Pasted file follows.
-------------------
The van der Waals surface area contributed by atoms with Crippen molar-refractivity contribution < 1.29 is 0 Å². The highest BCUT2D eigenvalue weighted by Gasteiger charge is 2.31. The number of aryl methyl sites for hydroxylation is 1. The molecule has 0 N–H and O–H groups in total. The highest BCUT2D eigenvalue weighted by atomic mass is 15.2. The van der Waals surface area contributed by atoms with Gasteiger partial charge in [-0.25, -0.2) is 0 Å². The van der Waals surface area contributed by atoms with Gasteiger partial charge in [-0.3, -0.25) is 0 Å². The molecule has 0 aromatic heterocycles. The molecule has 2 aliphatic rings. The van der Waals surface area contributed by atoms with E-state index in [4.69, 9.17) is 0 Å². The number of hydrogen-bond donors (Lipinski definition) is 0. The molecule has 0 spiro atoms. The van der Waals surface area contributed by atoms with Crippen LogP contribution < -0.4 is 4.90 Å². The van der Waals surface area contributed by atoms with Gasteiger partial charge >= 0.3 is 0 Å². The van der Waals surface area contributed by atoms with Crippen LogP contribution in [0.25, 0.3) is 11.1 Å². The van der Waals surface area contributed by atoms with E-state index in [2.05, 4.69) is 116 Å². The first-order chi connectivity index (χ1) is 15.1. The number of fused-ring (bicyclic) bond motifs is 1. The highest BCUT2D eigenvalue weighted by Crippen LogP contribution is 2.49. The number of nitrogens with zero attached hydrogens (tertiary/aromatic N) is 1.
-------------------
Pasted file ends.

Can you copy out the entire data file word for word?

The van der Waals surface area contributed by atoms with Crippen molar-refractivity contribution < 1.29 is 0 Å². The highest BCUT2D eigenvalue weighted by Gasteiger charge is 2.31. The number of aryl methyl sites for hydroxylation is 1. The molecule has 0 N–H and O–H groups in total. The highest BCUT2D eigenvalue weighted by atomic mass is 15.2. The van der Waals surface area contributed by atoms with Gasteiger partial charge in [-0.25, -0.2) is 0 Å². The van der Waals surface area contributed by atoms with Gasteiger partial charge in [-0.3, -0.25) is 0 Å². The molecule has 0 aromatic heterocycles. The molecule has 2 aliphatic rings. The van der Waals surface area contributed by atoms with E-state index in [4.69, 9.17) is 0 Å². The number of hydrogen-bond donors (Lipinski definition) is 0. The molecule has 0 spiro atoms. The van der Waals surface area contributed by atoms with Crippen LogP contribution < -0.4 is 4.90 Å². The van der Waals surface area contributed by atoms with Gasteiger partial charge >= 0.3 is 0 Å². The van der Waals surface area contributed by atoms with Crippen LogP contribution in [0.25, 0.3) is 11.1 Å². The van der Waals surface area contributed by atoms with E-state index in [2.05, 4.69) is 116 Å². The first-order chi connectivity index (χ1) is 15.1. The number of fused-ring (bicyclic) bond motifs is 1. The highest BCUT2D eigenvalue weighted by Crippen LogP contribution is 2.49. The number of nitrogens with zero attached hydrogens (tertiary/aromatic N) is 1.